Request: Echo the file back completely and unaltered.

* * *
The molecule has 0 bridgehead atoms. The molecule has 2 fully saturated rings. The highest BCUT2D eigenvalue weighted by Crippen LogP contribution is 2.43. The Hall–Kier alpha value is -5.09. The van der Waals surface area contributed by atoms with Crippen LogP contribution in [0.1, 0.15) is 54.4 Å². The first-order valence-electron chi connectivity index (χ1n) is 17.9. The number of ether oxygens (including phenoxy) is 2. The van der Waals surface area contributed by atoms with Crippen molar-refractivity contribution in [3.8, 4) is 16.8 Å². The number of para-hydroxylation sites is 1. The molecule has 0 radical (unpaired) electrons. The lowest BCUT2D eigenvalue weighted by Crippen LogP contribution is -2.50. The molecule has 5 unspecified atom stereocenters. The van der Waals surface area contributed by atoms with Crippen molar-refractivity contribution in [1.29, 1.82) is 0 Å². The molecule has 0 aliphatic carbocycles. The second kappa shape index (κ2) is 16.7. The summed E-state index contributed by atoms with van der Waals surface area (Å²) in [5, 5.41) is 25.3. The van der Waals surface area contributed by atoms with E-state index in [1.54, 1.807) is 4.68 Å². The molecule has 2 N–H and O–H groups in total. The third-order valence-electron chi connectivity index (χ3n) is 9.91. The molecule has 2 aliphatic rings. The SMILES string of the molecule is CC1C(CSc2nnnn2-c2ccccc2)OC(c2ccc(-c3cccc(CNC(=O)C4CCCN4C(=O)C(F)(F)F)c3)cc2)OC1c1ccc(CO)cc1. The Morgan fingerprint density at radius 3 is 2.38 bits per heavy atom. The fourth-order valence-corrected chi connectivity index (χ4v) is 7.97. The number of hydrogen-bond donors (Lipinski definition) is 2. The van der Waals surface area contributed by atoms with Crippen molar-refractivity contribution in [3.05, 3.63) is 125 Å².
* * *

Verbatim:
The molecule has 0 bridgehead atoms. The molecule has 2 fully saturated rings. The highest BCUT2D eigenvalue weighted by Crippen LogP contribution is 2.43. The Hall–Kier alpha value is -5.09. The van der Waals surface area contributed by atoms with Crippen LogP contribution in [0.1, 0.15) is 54.4 Å². The first-order valence-electron chi connectivity index (χ1n) is 17.9. The number of ether oxygens (including phenoxy) is 2. The van der Waals surface area contributed by atoms with Crippen molar-refractivity contribution in [3.8, 4) is 16.8 Å². The number of para-hydroxylation sites is 1. The molecule has 0 radical (unpaired) electrons. The lowest BCUT2D eigenvalue weighted by Crippen LogP contribution is -2.50. The molecule has 5 unspecified atom stereocenters. The van der Waals surface area contributed by atoms with Crippen molar-refractivity contribution in [1.29, 1.82) is 0 Å². The molecule has 0 aliphatic carbocycles. The second kappa shape index (κ2) is 16.7. The summed E-state index contributed by atoms with van der Waals surface area (Å²) in [5, 5.41) is 25.3. The van der Waals surface area contributed by atoms with E-state index in [1.54, 1.807) is 4.68 Å². The molecule has 2 N–H and O–H groups in total. The third-order valence-electron chi connectivity index (χ3n) is 9.91. The molecule has 2 aliphatic rings. The SMILES string of the molecule is CC1C(CSc2nnnn2-c2ccccc2)OC(c2ccc(-c3cccc(CNC(=O)C4CCCN4C(=O)C(F)(F)F)c3)cc2)OC1c1ccc(CO)cc1. The Morgan fingerprint density at radius 3 is 2.38 bits per heavy atom. The fourth-order valence-corrected chi connectivity index (χ4v) is 7.97. The number of hydrogen-bond donors (Lipinski definition) is 2. The van der Waals surface area contributed by atoms with Crippen molar-refractivity contribution in [3.05, 3.63) is 125 Å².